Once upon a time, a sailor with a speech impediment and overdeveloped forearms convinced a generation of kids to eat their spinach. Eating spinach, he told us would make us stronger, faster and give us the ability to save our loved ones from evil… or at least big, ugly bearded guys.

While Popeye was not my favorite childhood cartoon hero, I shared and still share his enthusiasm for this iron-rich, leafy vegetable. As a kid, like so many others, I hated eating veggies. Spinach was one of the few exceptions. Unlike other greens, which I would only eat if disguised in rich creamy sauces or dressed in meat, I enjoyed the taste of spinach ‘au naturel’. As I’ve gotten older, I’ve continued to enjoy spinach in a variety of styles. I’ve previously written about my love for creamed spinach, one of if not my favorite way of preparing my favorite vegetable.

Another favorite spinach recipe is spanakopita, a Greek spinach pie made with phyllo pastry. I used to order it religiously at a Greek restaurant around the corner from my university. This rich combination of feta and spinach coupled with crispy, fluffy phyllo is, when done well, simply delicious. Unfortunately, it’s hard to get good Greek food in Singapore and until recently I’d gone years without sinking my teeth into a good spanakopita.

On my recent trip to Vienna, however, I had a fantastic one. My colleague had dragged me into a tiny Greek restaurant around the corner from Karlsplatz for lunch. While she wolfed down what looked like a great slice of moussaka, I happily consumed an outstanding portion of spanakopita.

It was so good in fact that I’ve been inspired to make my own. After looking at several different recipes in a number of cookbooks, I decided to try the one in Claudia Roden’s The New Book of Middle Eastern Food. From what I read, it looked relatively easy. And it was, until I got to the step that involved separating the thawed phyllo sheets and layering them onto my baking tray. It was my first time using phyllo and while I’d watched others (like my darling wife S) use it, I’d never tried it myself. Many of the thawed phyllo sheets were stuck together and when I tried separating them, they broke apart. After a little patience and a lot of help from S (my savior!), I managed to put the pie together properly. Baking gods be praised… it came out well. I’d even say it was above-average. One of the two friends that we fed it to liked it enough to eat his way through half of the whole tray. For my tastes though, I think it needed a little more cheese and maybe some different kinds of cheeses. The pie tasted, well, healthy. Good, but healthy.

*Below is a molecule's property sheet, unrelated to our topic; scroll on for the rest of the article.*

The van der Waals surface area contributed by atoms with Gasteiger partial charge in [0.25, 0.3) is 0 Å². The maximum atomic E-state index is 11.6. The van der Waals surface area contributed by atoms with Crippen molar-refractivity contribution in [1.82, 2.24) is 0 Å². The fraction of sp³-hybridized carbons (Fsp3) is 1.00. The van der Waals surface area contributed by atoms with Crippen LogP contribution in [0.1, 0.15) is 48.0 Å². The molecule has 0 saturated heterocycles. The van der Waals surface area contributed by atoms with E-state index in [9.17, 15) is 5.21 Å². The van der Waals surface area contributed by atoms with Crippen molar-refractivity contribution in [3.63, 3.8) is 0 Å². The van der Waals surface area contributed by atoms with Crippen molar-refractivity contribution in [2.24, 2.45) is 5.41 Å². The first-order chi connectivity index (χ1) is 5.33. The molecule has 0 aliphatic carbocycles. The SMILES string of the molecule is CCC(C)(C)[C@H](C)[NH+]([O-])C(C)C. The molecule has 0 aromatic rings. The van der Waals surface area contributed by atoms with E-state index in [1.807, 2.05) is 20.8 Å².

Adapted from Claudia Roden’s The New Book of Middle Eastern Food

2 pounds baby spinach
4 ounces feta cheese
4 ounces cottage cheese
4 eggs, lightly beaten
1/2 cup dill, fine chopped
1/4 teaspoon grated nutmeg
salt and pepper
14 sheets phyllo pastry
1/2 cup olive oil

Preheat the oven to 350ºF/180ºF.

Wash the spinach, drain and then steam the spinach until soft. Press and drain off any excess water. Then put the leaves in a pan and cook over high heat, drying out the spinach. Mash the cheeses together with a fork. Add the egss, spinach, dill, and nutmeg. Salt and pepper to taste.

Find a baking tray or pan a little smaller than the sheets of pyllo. Brush it with the oil. Place half of the phyllo sheets, one on top of the other, at the bottom of the pan, brushing each sheet with the oil, letting the sheets come up along the sides. Spread the spinach mix evenly on top. Then cover with the remaining sheets, brushing each, including the top one, with the oil. With a sharp-pointed knife, cut 2-inch diamonds with parallel lines into the pie, only down to the filling, not right through. Bake for 30-45 minutes, or until crisp and golden. Cut along the cutting lines, this time right to the bottom, and serve hot.